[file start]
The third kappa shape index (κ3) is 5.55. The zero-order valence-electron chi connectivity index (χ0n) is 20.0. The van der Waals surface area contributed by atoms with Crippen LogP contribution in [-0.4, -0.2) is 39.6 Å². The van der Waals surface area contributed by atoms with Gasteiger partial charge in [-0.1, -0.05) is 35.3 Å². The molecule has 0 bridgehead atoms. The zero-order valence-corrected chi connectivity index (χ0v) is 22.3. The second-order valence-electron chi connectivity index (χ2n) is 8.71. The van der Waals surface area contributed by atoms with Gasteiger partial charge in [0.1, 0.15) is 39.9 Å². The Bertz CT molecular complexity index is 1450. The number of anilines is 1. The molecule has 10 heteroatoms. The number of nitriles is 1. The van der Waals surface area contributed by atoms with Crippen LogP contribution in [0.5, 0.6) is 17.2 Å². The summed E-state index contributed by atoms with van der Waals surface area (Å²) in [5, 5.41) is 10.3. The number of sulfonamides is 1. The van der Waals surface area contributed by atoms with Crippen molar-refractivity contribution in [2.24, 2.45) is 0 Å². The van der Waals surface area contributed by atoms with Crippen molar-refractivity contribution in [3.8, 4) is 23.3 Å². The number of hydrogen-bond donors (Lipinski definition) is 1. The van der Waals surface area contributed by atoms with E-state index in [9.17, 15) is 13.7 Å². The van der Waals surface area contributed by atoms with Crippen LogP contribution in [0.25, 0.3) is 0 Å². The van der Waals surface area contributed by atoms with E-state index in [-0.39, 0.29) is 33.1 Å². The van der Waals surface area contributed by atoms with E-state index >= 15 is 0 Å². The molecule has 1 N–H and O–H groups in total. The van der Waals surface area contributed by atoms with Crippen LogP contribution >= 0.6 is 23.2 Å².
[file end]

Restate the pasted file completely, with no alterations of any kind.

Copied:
The third kappa shape index (κ3) is 5.55. The zero-order valence-electron chi connectivity index (χ0n) is 20.0. The van der Waals surface area contributed by atoms with Crippen LogP contribution in [-0.4, -0.2) is 39.6 Å². The van der Waals surface area contributed by atoms with Gasteiger partial charge in [-0.1, -0.05) is 35.3 Å². The molecule has 0 bridgehead atoms. The zero-order valence-corrected chi connectivity index (χ0v) is 22.3. The second-order valence-electron chi connectivity index (χ2n) is 8.71. The van der Waals surface area contributed by atoms with Gasteiger partial charge in [0.1, 0.15) is 39.9 Å². The Bertz CT molecular complexity index is 1450. The number of anilines is 1. The molecule has 10 heteroatoms. The number of nitriles is 1. The van der Waals surface area contributed by atoms with Crippen LogP contribution in [0.5, 0.6) is 17.2 Å². The summed E-state index contributed by atoms with van der Waals surface area (Å²) in [5, 5.41) is 10.3. The number of sulfonamides is 1. The van der Waals surface area contributed by atoms with Crippen molar-refractivity contribution in [2.24, 2.45) is 0 Å². The van der Waals surface area contributed by atoms with Crippen molar-refractivity contribution in [3.8, 4) is 23.3 Å². The number of hydrogen-bond donors (Lipinski definition) is 1. The van der Waals surface area contributed by atoms with E-state index in [9.17, 15) is 13.7 Å². The van der Waals surface area contributed by atoms with Crippen LogP contribution in [0.25, 0.3) is 0 Å². The van der Waals surface area contributed by atoms with E-state index in [-0.39, 0.29) is 33.1 Å². The van der Waals surface area contributed by atoms with E-state index >= 15 is 0 Å². The molecule has 1 N–H and O–H groups in total. The van der Waals surface area contributed by atoms with Crippen LogP contribution >= 0.6 is 23.2 Å².